Although a significant number of trips are made by foot in developing cities, pedestrian infrastructure, amenities, and services are often neglected in municipal planning and budgets. Since helping city planners understand the scope and extent of local pedestrian conditions relative to other cities would be a positive step towards improving the quality of the pedestrian environment, a walkability index to rank cities across the world based on the safety, security, and convenience of their pedestrian environments was devised.
This task was accomplished by, generating a list of Index variables by studying existing tools for evaluating non-motorized transport and by consulting experts from a variety of related fields. After considering different methods for survey area selection, field data collection, and data aggregation, prototypes of the index and survey materials and field tests in cities throughout the world.
Results from these tests were used to refine the Index composition and data collection methodologies, resulting in a two-pronged tool. Since, out of practical necessity, the Global Walkability Index’s robustness is limited by its simplicity (the Index is primarily intended to generate awareness of walkability as an important issue), an additional set of Extended Survey Materials that may be used to gather more detailed, site-specific data for use in developing investment and policy proposals were also developed.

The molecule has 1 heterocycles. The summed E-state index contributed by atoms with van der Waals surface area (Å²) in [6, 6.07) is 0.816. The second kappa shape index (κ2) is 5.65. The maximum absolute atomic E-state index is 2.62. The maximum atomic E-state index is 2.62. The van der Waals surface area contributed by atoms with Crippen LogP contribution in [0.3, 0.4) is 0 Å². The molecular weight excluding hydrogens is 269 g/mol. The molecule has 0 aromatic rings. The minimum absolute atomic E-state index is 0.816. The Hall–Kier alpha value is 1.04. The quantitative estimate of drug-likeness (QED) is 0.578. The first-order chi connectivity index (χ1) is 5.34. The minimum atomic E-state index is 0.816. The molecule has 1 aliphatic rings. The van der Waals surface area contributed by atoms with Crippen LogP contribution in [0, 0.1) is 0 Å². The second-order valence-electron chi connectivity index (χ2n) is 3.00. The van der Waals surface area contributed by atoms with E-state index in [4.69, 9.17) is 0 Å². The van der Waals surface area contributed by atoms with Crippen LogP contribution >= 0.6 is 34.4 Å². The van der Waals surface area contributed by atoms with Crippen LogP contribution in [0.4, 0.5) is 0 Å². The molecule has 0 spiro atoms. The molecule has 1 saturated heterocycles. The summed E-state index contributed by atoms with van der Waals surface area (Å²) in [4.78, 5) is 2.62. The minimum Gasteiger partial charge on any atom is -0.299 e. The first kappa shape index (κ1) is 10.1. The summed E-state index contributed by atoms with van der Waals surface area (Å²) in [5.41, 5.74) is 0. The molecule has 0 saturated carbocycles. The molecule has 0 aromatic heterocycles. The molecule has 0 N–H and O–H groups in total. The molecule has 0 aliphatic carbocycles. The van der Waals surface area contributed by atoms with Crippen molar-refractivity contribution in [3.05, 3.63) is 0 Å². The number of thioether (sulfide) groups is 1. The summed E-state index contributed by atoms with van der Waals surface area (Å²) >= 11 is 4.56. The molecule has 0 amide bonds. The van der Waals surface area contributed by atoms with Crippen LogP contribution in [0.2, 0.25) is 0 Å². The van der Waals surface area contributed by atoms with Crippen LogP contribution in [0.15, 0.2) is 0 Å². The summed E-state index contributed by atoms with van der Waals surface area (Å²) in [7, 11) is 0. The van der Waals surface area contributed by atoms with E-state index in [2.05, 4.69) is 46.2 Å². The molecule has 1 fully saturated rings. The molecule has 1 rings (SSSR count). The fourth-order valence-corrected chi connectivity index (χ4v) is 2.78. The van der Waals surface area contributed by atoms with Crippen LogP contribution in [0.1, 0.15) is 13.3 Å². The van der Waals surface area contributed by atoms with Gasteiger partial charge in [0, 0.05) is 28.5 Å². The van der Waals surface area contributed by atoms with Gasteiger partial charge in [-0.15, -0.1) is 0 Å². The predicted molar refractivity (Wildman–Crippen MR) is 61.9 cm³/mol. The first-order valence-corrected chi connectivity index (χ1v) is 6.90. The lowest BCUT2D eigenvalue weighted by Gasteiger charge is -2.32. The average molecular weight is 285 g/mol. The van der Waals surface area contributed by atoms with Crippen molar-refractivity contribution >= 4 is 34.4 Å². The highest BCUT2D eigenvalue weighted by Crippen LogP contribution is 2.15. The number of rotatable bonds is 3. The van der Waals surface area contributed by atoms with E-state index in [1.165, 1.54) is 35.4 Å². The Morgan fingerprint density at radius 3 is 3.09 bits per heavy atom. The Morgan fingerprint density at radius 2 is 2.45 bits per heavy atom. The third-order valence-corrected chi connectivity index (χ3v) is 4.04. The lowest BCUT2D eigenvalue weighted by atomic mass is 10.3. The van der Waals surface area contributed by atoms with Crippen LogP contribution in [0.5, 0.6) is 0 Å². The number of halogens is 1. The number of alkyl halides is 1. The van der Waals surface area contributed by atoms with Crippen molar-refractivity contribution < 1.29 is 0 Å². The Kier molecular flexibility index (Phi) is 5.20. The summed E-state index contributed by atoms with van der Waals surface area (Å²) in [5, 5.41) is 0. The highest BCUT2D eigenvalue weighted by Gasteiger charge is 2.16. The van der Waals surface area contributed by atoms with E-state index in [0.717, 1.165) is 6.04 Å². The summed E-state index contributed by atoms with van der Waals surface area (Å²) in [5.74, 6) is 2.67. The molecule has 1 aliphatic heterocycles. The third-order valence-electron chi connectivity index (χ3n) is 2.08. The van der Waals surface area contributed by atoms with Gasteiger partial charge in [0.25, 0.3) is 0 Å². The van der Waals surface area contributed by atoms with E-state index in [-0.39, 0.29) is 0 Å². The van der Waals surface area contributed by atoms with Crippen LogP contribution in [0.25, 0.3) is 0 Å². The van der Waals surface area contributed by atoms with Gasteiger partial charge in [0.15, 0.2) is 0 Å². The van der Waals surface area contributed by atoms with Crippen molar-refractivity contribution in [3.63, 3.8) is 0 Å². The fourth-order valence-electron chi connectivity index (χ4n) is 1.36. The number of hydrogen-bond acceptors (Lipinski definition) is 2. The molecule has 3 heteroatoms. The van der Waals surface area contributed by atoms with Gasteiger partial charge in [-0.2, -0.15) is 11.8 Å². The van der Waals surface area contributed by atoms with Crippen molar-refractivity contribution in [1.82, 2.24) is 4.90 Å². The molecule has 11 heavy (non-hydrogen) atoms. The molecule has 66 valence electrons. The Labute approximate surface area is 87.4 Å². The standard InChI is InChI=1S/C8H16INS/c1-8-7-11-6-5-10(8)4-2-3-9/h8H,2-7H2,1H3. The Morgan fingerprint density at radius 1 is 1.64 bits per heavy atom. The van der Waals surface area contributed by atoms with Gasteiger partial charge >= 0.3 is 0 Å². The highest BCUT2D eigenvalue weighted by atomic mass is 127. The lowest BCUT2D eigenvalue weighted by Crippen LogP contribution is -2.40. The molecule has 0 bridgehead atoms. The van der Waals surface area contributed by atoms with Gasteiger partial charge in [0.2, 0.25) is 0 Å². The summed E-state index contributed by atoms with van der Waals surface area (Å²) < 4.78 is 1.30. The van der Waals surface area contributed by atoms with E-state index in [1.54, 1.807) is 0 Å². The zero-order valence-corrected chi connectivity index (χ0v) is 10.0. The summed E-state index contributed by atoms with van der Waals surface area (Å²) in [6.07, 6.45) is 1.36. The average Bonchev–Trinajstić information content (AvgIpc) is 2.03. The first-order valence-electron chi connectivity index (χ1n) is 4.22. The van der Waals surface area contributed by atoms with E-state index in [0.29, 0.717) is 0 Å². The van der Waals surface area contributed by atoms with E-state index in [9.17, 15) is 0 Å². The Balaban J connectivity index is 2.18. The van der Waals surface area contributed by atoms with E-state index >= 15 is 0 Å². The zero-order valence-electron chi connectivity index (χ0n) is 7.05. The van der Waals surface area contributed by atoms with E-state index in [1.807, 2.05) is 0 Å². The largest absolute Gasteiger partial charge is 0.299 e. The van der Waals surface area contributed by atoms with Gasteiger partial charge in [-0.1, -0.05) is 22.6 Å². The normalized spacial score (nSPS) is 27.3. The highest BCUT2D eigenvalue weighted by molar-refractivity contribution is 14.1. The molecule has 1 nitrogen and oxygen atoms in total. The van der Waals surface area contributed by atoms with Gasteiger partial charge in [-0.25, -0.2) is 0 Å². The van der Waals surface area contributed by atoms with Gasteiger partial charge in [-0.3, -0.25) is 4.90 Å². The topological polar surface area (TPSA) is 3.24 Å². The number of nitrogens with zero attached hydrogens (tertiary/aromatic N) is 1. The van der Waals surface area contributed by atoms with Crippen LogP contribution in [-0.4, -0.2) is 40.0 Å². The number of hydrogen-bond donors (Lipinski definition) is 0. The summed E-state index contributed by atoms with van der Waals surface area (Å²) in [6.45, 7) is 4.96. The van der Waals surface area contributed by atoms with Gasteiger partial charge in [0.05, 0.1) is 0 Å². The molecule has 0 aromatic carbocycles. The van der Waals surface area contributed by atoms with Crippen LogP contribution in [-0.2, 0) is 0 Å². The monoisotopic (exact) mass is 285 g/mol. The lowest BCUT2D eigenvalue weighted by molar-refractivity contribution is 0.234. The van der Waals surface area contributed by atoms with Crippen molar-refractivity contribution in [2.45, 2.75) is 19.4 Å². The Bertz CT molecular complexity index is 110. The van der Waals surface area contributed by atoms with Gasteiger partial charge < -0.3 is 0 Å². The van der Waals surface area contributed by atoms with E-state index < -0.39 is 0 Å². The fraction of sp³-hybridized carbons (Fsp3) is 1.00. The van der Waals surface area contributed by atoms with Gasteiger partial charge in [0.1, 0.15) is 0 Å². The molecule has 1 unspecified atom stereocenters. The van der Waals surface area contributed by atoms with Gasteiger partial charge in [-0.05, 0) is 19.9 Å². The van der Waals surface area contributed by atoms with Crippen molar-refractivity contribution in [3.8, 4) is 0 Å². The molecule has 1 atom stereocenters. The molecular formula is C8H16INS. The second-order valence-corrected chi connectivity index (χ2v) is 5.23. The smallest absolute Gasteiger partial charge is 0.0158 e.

The Index has three limitations: 1) The notion of walkability is not well understood, paving the way for widespread misunderstanding; 2) The Index requires data to be collected in the field; and 3) The simplicity of data collection methodologies for practical purposes results in a less-robust Index, and may diminish its usefulness as a tool for investment and policy reform.